one of R.E.M.’s most elegiac compositions ever.

 

Great/timeless albums don’t always reveal themselves
initially, of course, and that’s particularly true of the R.E.M. catalog, which
is populated equally by slow-burners, clear classics, noble experiments and
outright dogs. Pageant seems to fall
in between the first two categories, for while it was warmly received upon its
release, if anything this fresh remaster reveals, it’s how well it has held up and
how it doesn’t sound relegated to the somewhat derogatorily-named category known as
“Mid ‘80s Albums.” The contemporary technology also unveils a wealth of delightful
new nuances and textures for the album. For example, there’s a high guitar
(possibly mandolin) part in “What If We Give It Away” and a recurring cymbal
flourish in “Cuyahoga” I’d never heard before; “Swan Swan H,” where once
intimate and contemplative, now turns cinematic in feel; “Begin the Begin,”
always an ominous, meaty, huffing slice of rawk and boasting some of Pete Buck’s most aggressive, viciously cutting guitars
ever plus nigh-apocalyptic drumming from Bill Berry, fairly pins you to the
wall and leaves you clutching your gut.

 

The bottom line: if this record was already one of your
favorite R.E.M. titles, be prepared to be greeted heartily – and to be
surprised in the process – by an old friend. And if you were only marginally
appreciative, here’s your chance for a long-overdue reappraisal.

 

***

 

The 19-song bonus disc is titled “The Athens Demos” and
comprises songs tracked in March of 1986 at John Keane’s Studio in Athens. Most of them were
circulated on cassette in clandestine fashion by collectors (“Here, listen to
this, but keep it to yourself and don’t make a copy of it for anyone…” Ha ha.) during the period leading up to
the July release of LRP, subsequently
going on to bootleg infamy across various vinyl titles and, eventually, the CD
boot Life’s Rich Pageant and More. Prior
to that, fans had already grown familiar with several songs that would wind up
on LRP; on R.E.M.’s November/December
’85 “Reconstruction III” tour
the band worked nascent arrangements of “Fall On
Me,” “Hyena” “Swan Swan H” and “Just A Touch” into setlists, and it’s known
that additional fragments and/or riffs were being fleshed out on the tour as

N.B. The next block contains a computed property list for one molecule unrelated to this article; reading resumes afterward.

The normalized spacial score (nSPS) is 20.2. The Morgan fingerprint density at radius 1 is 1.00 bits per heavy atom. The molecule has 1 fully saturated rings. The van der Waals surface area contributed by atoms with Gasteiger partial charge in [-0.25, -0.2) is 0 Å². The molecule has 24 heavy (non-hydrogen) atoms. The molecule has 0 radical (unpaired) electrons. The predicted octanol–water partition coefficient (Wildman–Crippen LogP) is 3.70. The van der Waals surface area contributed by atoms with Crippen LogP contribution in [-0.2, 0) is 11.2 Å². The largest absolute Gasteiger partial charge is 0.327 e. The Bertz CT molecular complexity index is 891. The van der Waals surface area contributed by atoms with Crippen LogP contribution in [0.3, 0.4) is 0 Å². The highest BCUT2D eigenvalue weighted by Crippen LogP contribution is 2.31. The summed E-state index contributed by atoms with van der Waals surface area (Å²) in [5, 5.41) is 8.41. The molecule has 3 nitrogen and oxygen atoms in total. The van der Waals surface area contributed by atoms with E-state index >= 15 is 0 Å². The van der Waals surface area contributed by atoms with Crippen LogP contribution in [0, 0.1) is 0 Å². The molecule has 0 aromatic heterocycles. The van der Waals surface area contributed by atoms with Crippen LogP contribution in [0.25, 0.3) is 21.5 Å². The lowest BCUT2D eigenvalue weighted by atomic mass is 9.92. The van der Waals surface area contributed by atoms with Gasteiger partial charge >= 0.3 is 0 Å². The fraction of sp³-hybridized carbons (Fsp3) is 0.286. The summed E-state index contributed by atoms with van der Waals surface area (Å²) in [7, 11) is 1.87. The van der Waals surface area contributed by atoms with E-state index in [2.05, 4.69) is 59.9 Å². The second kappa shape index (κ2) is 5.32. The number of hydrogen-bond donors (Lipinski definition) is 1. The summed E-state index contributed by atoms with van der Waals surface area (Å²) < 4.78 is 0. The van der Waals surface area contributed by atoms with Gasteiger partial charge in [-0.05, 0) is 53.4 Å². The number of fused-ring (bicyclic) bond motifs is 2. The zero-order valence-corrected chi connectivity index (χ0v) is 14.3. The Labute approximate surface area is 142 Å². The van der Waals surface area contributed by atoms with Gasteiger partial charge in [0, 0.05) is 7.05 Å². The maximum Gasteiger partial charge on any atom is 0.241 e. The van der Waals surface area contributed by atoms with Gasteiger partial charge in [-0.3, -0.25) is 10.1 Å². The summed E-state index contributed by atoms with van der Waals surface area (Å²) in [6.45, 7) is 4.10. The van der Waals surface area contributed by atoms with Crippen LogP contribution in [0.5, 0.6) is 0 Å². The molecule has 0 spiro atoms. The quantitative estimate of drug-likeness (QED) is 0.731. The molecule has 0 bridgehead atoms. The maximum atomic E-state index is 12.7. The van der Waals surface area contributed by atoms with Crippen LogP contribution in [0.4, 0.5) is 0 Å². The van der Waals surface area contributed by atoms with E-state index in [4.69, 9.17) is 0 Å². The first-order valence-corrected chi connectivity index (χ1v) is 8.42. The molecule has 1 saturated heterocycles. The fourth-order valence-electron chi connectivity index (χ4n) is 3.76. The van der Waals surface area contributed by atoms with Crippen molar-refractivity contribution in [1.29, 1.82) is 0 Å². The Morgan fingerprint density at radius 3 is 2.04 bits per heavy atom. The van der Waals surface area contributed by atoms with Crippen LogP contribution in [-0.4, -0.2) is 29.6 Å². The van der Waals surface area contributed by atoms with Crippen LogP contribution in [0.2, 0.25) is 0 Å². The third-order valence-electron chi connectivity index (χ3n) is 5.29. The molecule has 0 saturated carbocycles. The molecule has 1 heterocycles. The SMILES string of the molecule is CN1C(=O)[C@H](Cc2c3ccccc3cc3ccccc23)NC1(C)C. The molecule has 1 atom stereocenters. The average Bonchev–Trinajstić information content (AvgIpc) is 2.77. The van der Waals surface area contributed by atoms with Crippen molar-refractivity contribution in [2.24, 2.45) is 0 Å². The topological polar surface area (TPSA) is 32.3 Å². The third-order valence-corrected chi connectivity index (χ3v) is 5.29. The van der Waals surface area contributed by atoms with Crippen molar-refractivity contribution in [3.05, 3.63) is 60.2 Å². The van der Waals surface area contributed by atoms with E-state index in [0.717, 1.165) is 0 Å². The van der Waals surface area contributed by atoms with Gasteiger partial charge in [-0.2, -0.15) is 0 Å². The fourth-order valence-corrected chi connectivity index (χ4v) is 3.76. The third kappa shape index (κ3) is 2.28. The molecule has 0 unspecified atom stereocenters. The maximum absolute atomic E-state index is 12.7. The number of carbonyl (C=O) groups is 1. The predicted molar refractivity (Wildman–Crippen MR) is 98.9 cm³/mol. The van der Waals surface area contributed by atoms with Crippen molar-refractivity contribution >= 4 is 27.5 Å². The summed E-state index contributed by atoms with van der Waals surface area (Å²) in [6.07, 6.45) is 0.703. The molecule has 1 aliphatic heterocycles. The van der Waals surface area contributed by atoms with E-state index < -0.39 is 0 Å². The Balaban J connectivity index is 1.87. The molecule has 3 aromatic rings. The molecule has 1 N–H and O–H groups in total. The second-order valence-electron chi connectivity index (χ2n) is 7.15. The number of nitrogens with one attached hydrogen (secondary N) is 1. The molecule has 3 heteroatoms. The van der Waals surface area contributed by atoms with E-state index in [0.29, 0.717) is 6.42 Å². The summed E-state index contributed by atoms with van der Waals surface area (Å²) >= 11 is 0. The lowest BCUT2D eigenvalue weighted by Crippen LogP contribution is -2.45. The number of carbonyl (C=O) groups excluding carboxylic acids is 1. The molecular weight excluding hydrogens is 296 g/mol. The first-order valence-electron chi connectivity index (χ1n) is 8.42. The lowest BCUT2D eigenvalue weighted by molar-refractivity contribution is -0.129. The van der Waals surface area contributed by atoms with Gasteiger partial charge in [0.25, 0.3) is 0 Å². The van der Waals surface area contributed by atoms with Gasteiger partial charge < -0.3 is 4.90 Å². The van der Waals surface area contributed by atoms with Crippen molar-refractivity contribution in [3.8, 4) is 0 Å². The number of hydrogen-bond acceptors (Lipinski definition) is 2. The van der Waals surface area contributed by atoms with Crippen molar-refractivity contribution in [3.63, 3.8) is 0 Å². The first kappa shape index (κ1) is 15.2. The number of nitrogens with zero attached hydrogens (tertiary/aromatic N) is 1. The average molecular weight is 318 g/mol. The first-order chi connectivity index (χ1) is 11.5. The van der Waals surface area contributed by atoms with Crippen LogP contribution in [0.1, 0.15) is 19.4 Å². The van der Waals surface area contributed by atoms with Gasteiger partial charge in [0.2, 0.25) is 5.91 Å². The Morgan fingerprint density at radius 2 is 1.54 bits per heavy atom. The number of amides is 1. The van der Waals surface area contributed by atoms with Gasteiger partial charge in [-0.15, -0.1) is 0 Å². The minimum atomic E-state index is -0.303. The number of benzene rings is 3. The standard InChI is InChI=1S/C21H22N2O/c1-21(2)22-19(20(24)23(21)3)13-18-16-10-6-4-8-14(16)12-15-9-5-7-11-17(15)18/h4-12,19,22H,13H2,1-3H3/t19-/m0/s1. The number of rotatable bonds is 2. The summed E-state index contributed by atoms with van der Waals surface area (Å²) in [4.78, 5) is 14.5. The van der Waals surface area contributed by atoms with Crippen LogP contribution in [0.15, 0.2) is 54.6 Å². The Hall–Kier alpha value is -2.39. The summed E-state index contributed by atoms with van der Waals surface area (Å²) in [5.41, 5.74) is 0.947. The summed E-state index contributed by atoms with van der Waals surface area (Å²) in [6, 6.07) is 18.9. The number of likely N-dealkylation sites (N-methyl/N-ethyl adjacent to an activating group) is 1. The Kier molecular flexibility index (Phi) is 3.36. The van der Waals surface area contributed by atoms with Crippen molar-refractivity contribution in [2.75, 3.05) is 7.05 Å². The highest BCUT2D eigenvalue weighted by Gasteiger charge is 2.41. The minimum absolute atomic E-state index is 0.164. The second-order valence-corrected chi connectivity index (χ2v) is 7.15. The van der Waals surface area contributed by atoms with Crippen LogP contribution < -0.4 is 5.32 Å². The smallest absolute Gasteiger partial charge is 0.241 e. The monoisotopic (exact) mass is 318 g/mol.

well.

 

Interestingly, the LRP material demoed in Athens
is, by and large, the least interesting among “The Athens Demos” presented
here. Some, such as “Hyena,” “These Days” and “Just A Touch” differ vary little
from their Gehman-produced counterparts, save more sonic depth and fleshed-out
arrangements. (Worth noting: “Just A Touch” was already a vintage composition,
having turned up on demo tapes and in setlists several years prior.) “Swan Swan
H” also appears near-wholly formed, although it’s such a drop-dead gorgeous
song that listening to it in any format or incarnation is a pleasure.
Meanwhile, a couple of tracks here are still in sketchbook form, like the
vocal-free take of “Flowers of Guatemala” and a version of “Cuyahoga” that
finds Stipe still working out some of the lyrics during the first half and then
the band taking over instrumentally during the second.

 

As had increasingly become R.E.M.’s custom, however, songs
would get tracked then filed away for future reference and, often, resurrection
on a later album or B-side. That’s the case, for example, with “Bad Day”: initially
surfacing on the ’85 tour, it was initially known as “P.S.A.”; the band wisely
discarded it in ’86 – it’s one of their lesser compositions – then later
returned to it and wound up placing it on the 2006 compilation And I Feel Fine… The Best of the I.R.S.
Years 1982-1987
. Others include “Rotary Ten,” “Two Steps Onward,” “All The
Right Friends” and “March Songs” (aka “King of Birds). Diehard fans will cheer
the first-ever appearance of a track called “Wait” which apparently never found
its way into the clutches of bootleggers, although it’s a somewhat slight,
surf/pop number in the vein of, but inferior to, album track “Just A Touch.”

 

Just the same, taken as a whole, the two-CD incarnation of Life’s Rich Pageant makes a case for the
album taking its rightful place alongside such obvious classics as Murmur and Out of Time. As with the 25th anniversary reissue of Fables of the Reconstruction it’s packaged
in a hard-stock cardboard box with individual sleeves for each disc, a booklet,
photo cards of the bandmembers and a foldout poster. Such detailing, along with
the impressive remastering, is consistent with EMI’s entire handling of
R.E.M.’s early albums, and a hearty congratulations is due all around to
everyone who’s been involved. Bring on the Document

 

DOWNLOAD: “Swan
Swan H,” “Cuyahoga,” “Begin The Begin (demo),” “All the Right Friends” (demo)
FRED MILLS